Is the NBA Ready for Victor Wembanyama?
It's been almost three years since the first pick in the 2023 NBA Draft was set in stone — it was going to be French center Victor Wembanyama or bust at No. 1 overall, regardless of the team.
Standing 7-foot-3 and with skills unlike we've seen in a generation (or more), Wembanyama has the world at his fingertips and is set to be a household name by this time next year — which means now is your opportunity to get to know the 19-year-old before he blows up.
Wembanyama is actually so good he threatens to disrupt basketball as we know it. He's the NBA version of what we're currently seeing in the NFL, with an influx of young quarterbacks taking over and old quarterbacks leaving the game.
So, how did we get here? And is the NBA even ready for Victor Wembanyama?
Here's What Makes Victor Wembanyama Special
Being tall alone doesn't make you a great prospect. There are a lot of really tall basketball players out there who amount to a whole lot of nothing once they put on an NBA uniform. Look no further than another 7-foot-3 player in Washington Wizards center Kristaps Porzingis — aka The Unicorn — who was the No. 4 overall pick in the 2015 NBA Draft. He set the NBA on fire in his first few seasons with the New York Knicks but saw his career come undone via injuries and a bad attitude.
So, what sets Victor Wembanyama apart? It's kind of like asking what made Michael Jordan special. Yeah, he can shoot. Yeah, he can block shots. Yeah, he can finish in ways that fill up your soul. But there's something else — as The Ringer's Kevin O'Connor put it in his must-read NBA Draft Guide ... Wembanyama's "got that dog in him."
Translation? It means he's a winner.
Who Is the Best NBA Prospect of All Time?
If we're talking about just the center position, Victor Wembanyama is the best prospect since Kareem Abdul-Jabbar — then known as Lew Alcindor — who came out of Power Memorial High and then UCLA in the 1960s.
And that's actually a great comparison because they're about the same size — Abdul-Jabbar is 7-foot-2 — and both have a reputation for being high-volume scorers. That said, if we are doing rankings of the greatest NBA prospects of all time, we would put Wembanyama at No. 3 behind 2003 No. 1 overall pick LeBron James and Abdul-Jabbar, who was selected No. 1 overall in 1969 by the Milwaukee Bucks. Those are the kind of prospects we're talking about when we talk about Wembanyama.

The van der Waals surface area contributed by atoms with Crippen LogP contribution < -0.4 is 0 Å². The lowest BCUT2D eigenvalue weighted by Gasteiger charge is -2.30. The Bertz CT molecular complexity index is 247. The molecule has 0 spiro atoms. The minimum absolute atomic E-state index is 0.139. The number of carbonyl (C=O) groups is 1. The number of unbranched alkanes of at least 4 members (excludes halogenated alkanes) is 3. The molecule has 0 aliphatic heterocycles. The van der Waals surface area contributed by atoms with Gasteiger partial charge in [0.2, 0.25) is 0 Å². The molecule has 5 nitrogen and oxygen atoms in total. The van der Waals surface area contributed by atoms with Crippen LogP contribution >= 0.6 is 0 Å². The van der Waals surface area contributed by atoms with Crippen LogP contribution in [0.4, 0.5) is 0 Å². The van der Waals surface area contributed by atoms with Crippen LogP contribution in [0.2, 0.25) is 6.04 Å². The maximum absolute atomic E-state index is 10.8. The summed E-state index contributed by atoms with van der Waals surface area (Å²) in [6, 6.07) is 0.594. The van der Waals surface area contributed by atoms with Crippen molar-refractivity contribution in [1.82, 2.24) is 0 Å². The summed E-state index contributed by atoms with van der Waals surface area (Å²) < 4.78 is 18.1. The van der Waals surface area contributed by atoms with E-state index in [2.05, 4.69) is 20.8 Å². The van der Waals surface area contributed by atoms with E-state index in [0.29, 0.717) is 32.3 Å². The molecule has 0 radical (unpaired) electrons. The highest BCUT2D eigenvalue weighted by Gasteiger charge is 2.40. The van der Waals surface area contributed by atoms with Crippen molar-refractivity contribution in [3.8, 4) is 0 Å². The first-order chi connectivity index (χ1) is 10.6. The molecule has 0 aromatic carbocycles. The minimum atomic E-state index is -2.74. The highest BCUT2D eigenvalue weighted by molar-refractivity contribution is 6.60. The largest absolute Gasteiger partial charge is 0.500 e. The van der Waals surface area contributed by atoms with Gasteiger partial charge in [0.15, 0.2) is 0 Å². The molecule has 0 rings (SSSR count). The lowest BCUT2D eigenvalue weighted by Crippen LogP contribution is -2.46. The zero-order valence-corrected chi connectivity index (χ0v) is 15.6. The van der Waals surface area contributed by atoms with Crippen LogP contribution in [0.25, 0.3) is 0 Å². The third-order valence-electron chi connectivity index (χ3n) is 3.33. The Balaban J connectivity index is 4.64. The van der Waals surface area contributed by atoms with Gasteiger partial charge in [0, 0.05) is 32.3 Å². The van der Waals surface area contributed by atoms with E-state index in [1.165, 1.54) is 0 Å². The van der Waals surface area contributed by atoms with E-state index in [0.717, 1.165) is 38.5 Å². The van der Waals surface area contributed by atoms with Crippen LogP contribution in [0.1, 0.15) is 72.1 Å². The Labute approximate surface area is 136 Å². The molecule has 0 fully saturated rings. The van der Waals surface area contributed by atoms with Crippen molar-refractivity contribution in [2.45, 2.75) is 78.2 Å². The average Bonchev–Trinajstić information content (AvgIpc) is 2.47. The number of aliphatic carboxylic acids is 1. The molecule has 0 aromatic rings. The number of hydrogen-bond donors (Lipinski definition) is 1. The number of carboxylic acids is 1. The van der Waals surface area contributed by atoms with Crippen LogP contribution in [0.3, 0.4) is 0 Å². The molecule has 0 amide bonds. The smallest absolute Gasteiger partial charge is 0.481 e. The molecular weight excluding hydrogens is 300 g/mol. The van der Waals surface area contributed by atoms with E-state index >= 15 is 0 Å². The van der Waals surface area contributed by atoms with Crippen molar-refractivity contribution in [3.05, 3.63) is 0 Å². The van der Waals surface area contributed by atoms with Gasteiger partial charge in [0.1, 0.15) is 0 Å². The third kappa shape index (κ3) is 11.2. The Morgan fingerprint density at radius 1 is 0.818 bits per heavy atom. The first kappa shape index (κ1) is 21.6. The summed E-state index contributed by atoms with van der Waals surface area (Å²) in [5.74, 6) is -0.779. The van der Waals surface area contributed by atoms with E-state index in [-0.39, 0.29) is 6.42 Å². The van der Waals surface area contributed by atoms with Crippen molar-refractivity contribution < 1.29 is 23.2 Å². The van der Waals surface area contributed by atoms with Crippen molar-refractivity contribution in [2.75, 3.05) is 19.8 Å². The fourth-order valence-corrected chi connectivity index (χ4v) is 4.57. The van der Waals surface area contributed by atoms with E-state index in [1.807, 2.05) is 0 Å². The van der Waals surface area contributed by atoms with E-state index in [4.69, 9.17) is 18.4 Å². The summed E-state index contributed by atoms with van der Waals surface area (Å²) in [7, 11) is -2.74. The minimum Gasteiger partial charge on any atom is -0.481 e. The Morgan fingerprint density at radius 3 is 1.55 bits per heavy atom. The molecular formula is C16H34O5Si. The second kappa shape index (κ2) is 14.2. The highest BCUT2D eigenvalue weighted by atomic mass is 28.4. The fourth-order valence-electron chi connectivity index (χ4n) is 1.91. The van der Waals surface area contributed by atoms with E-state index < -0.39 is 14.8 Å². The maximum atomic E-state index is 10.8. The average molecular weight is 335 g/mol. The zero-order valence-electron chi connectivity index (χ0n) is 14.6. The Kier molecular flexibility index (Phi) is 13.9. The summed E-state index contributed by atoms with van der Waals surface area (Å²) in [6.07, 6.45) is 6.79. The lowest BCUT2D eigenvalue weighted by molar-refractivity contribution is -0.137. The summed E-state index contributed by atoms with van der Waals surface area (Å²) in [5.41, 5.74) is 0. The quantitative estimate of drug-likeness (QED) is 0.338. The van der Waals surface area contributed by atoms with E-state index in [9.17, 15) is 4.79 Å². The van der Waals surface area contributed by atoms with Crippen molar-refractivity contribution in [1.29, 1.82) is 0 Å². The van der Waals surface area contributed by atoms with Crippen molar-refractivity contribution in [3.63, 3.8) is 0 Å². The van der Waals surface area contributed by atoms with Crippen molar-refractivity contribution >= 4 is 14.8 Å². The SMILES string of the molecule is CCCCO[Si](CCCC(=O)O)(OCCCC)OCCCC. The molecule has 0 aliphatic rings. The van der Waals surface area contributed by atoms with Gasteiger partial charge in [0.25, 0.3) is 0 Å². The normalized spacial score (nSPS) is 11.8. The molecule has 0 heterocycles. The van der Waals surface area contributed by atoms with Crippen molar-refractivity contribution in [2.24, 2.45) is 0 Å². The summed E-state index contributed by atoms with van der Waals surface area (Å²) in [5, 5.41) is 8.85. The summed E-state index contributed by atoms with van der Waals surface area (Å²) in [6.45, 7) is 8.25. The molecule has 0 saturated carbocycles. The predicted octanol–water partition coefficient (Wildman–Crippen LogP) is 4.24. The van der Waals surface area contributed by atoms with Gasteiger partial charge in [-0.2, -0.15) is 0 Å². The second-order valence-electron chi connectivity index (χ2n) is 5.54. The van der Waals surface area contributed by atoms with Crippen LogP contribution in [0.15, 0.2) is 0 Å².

From the Suburbs of Paris
Victor Wembanayama's backstory isn't unlike big-time prospects across all of professional sports — he comes from a very athletic family.
He was born on Jan. 4, 2004, in La Chesney, France — the Paris suburbs — to Felix Wembanyama, a 6-foot-6 track and field athlete who specialized in jumps, and 6-foot-3 basketball player Elodie de Fautereau. Both of Wemby's maternal grandparents, Michel de Fautereau and Marie Christine, were pro basketball players. His older sister, Eve, is also a pro hooper.
Victor was a goaltender in soccer as a youth along with playing basketball and learned the game mostly from his mom, who coached youth teams. By 10 years old, Victor was already 6-foot and drew the attention of club Nanterre 92. By the time he was 14 years old, he was being put on loan to play for FC Barcelona in the Minicopa del Rey but chose to return to France.
Playing Pro Basketball at Age 15
There are very different rules for playing professional sports in Europe, and Victor Wembanyama was competing against grown men for France's Nanterre 92 club several months shy of his 16th birthday when he made his EuroCup debut against Brescia in the LNB Under-21 League.
For the 2019-20 season, Wembanyama averaged 10.2 points, 4.9 rebounds and 3.3 blocks per game, mostly coming off the bench. He's only seen his numbers rise over the ensuing three seasons, not to mention his profile. In July 2022, he signed a two-year contract with Metropolitans 92 of the LNB Pro A League — the top pro league in France — and currently averages 21.4 points, 9.4 rebounds and 3.2 blocks.
Finding a Mentor in NBA Star Rudy Gobert
You could do a lot worse in terms of mentors than the one Victor Wembanyama found in three-time NBA Defense Player of the Year and three-time NBA All-Star Rudy Gobert.
Gobert, who also hails from France, was responsible for the first viral video of Wembanyama, which featured several minutes of the two playing 2-on-2 in France and hit the internet in 2020. He's also been there to lend advice to the young star over the last four years.
It was also Gobert's picture with Wembanyama in Las Vegas following an exhibition game in the summer of 2022 that set tongues wagging — showing the young prospect towering over the 7-foot-1 Gobert, who said Wembanyama is the only person who makes him feel "small."
Wembanyama Makes His Stateside Debut
The NBA preseason is usually a pretty dull time for basketball fans — there's plenty of football to watch, and you know you're not going to really see the big stars for more than a few minutes, if that.
The NBA started to capitalize on Victor Wembanyama's fame early and put a charge through the sports world in the fall when they invited Wembanyama's pro team, Metropolitans 92, to come to Las Vegas and face their NBA G-League Ignite team in two exhibition games. The Ignite are made up of the best NBA prospects in America that would usually be college freshmen — in this case, that included the lock for the No. 2 overall pick in the 2023 NBA Draft in point guard Scoot Henderson.